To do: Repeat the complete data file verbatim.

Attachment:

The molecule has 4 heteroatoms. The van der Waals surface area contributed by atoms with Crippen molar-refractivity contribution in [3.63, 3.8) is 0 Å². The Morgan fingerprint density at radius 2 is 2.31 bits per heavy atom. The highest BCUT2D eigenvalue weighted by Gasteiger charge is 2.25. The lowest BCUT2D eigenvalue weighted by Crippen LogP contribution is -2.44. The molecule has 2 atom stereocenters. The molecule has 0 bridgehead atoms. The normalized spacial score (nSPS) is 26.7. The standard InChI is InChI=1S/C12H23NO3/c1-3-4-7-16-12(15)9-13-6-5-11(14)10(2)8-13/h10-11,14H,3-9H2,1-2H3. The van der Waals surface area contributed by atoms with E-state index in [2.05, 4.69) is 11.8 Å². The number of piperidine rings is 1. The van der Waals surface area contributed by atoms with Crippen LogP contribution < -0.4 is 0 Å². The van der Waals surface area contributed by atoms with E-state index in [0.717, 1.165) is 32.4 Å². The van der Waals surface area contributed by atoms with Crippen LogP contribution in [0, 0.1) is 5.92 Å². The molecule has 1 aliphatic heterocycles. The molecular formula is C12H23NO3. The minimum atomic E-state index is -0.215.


The molecule has 4 heteroatoms. The van der Waals surface area contributed by atoms with Crippen molar-refractivity contribution in [3.63, 3.8) is 0 Å². The Morgan fingerprint density at radius 2 is 2.31 bits per heavy atom. The highest BCUT2D eigenvalue weighted by Gasteiger charge is 2.25. The lowest BCUT2D eigenvalue weighted by Crippen LogP contribution is -2.44. The molecule has 2 atom stereocenters. The molecule has 0 bridgehead atoms. The normalized spacial score (nSPS) is 26.7. The standard InChI is InChI=1S/C12H23NO3/c1-3-4-7-16-12(15)9-13-6-5-11(14)10(2)8-13/h10-11,14H,3-9H2,1-2H3. The van der Waals surface area contributed by atoms with E-state index in [2.05, 4.69) is 11.8 Å². The number of piperidine rings is 1. The van der Waals surface area contributed by atoms with Crippen LogP contribution < -0.4 is 0 Å². The van der Waals surface area contributed by atoms with E-state index in [0.717, 1.165) is 32.4 Å². The van der Waals surface area contributed by atoms with Crippen LogP contribution in [0, 0.1) is 5.92 Å². The molecule has 1 aliphatic heterocycles. The molecular formula is C12H23NO3. The minimum atomic E-state index is -0.215.